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Baba ghanouj is a delicious Middle Eastern dip made from roast eggplant and garlic. I've found the name spelled a multitude of different ways on the internet, but there are two peculiar things about its pronunciation:

  1. The name is always spelled with "j" as the final consonant
  2. I've always heard the name pronounced with a final "sh" sound [ʃ]

How did this peculiar situation arise? The word is obviously borrowed, though I don't know the source language, yet it seems like any reasonable transliteration would use a symbol other than "j" for [ʃ].

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I dunno, I've always pronounced it /VEE-neh-tah/. :-) –  Marthaª Dec 9 '10 at 20:03
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For the record, I've never seen it spelled with a j. Always sh. –  Mr. Shiny and New 安宇 Dec 9 '10 at 20:03
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@Mr. Shiny, Wikipedia actually has it under "ghanoush", but Google shows a similar number of results for both the -j and the -sh variants. In any case, the question about devoicing remains. –  JSBձոգչ Dec 9 '10 at 20:09

1 Answer 1

up vote 15 down vote accepted

The name "baba ghanouj" is Arabic, and is written differently depending on how you convert the Arabic script into English. Sometimes it is written with an "sh" instead of a "j".

The final consonant in "baba ghanouj" is ج ; in Arabic, this is usually pronounced [dʒ] (as in the English "j" sound) or [ʒ] (like "Jacques"). (In Egypt, this even gets a [g] pronunciation.) So, the "j" spelling of "baba ghanouj" reflects a certain standard transliteration of Arabic spelling. For some reason, the [dʒ] or [ʒ] was devoiced (a.k.a. neutralized) into [ʃ]. However, this is not normal in the common Arabic dialects that I am familiar with, so I seriously doubt that Arabic has anything to do with the cause.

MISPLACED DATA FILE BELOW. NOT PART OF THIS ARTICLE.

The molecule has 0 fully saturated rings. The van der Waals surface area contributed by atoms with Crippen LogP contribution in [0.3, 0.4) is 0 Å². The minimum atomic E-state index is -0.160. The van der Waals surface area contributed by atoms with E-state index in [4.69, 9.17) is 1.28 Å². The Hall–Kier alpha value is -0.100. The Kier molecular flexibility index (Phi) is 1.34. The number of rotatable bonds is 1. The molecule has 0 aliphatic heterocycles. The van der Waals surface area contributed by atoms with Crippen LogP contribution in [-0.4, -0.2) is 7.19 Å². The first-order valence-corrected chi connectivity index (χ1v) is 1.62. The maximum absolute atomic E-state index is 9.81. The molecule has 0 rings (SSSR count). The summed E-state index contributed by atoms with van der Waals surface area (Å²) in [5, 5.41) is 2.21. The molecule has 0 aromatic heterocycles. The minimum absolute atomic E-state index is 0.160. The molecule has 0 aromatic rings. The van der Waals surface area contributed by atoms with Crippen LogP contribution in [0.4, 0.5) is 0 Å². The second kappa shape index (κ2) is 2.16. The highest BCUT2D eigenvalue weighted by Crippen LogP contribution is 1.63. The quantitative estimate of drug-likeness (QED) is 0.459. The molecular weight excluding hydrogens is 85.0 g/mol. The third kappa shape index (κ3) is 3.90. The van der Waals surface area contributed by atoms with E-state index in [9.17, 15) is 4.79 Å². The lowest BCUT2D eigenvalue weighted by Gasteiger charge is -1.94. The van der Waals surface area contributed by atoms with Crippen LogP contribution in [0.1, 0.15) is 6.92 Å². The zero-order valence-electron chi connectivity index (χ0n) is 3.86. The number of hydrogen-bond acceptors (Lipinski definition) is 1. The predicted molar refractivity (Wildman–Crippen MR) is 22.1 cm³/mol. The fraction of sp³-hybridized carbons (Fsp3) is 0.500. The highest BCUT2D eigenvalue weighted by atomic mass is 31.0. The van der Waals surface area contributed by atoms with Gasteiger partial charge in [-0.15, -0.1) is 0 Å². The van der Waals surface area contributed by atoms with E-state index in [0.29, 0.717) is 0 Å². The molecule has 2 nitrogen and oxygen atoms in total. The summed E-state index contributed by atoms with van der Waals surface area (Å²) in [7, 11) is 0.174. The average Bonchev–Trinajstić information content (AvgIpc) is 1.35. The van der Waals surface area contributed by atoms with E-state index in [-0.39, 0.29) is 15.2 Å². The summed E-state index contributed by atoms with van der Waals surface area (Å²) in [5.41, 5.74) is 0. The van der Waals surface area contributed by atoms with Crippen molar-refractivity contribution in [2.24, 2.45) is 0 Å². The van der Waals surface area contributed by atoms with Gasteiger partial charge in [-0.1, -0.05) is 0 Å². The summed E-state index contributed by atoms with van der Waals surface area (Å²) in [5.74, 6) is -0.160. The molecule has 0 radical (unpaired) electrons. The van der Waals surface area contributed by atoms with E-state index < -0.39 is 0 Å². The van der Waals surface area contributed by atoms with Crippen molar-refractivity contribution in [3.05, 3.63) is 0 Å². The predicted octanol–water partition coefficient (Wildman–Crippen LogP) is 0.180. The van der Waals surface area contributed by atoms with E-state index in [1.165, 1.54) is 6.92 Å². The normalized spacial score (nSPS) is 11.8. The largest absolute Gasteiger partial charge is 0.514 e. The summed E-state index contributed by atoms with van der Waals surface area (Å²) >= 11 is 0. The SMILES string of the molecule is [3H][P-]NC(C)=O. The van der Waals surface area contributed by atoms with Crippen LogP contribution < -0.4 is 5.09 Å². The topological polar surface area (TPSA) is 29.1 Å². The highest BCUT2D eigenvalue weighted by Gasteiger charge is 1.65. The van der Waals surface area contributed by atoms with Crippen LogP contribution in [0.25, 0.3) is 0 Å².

In any case, final consonant devoicing occurs in a number of languages as a broad and general process, and occurs in many more languages in one-off instances from time to time. So, either the word originally came into English via another language that neutralized the final consonant, or we neutralized the final consonant ourselves. The most likely candidate to take an Arabic word, neutralize the final consonant and then pass it on to English? Turkish. (This is my educated guess.)

Short version: for some reason, the sound became devoiced, but the spelling with a "j" reflects Arabic spelling.

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Side note: we also pronounce the "gh" as a [g] sound, even though in Arabic it is pronounced like [ɣ], which is what the "gh" represents. So the word is reflecting Arabic orthography in two ways that are not retained in the English pronunciation. –  Kosmonaut Dec 10 '10 at 13:20
    
The two ways are a bit different, though. Since we don't have [ɣ] in English, there's not really any way it could avoid getting approximated to [g]. But we do have [ʒ], and even word-finally, so we could use that if wanted to. (Though I guess we don't have [ʒ] word-finally after short vowels - so if we didn't devoice it in baba ghanouj, maybe we'd end up lengthening the vowel to make it rhyme with eg rouge?) –  PLL Dec 26 '10 at 17:42
    
"Since we don't have [ɣ] in English, there's not really any way it could avoid getting approximated to [g]." Right, but since we borrowed the word into English, with Latin orthography, there was also no reason — in terms of pronunciation — to include the "h" at all in the spelling. The "gh" digraph is in the word only as a nod to the Arabic spelling, as a way to represent غ. –  Kosmonaut Dec 27 '10 at 1:19
    
@PLL We do have [ʒ] word-finally after short vowels, as you’d surely know if there were enough of an interior design in you that you regularly had to zhuzh things up. Incidentally, I’ve always heard and pronounced baba ghanouj pronounced with a final [ʒ], and a long [u] preceding it. I also pronounce it with a [ɣ], but I realise that’s probably just my own affectation. –  Janus Bahs Jacquet Sep 19 at 15:03

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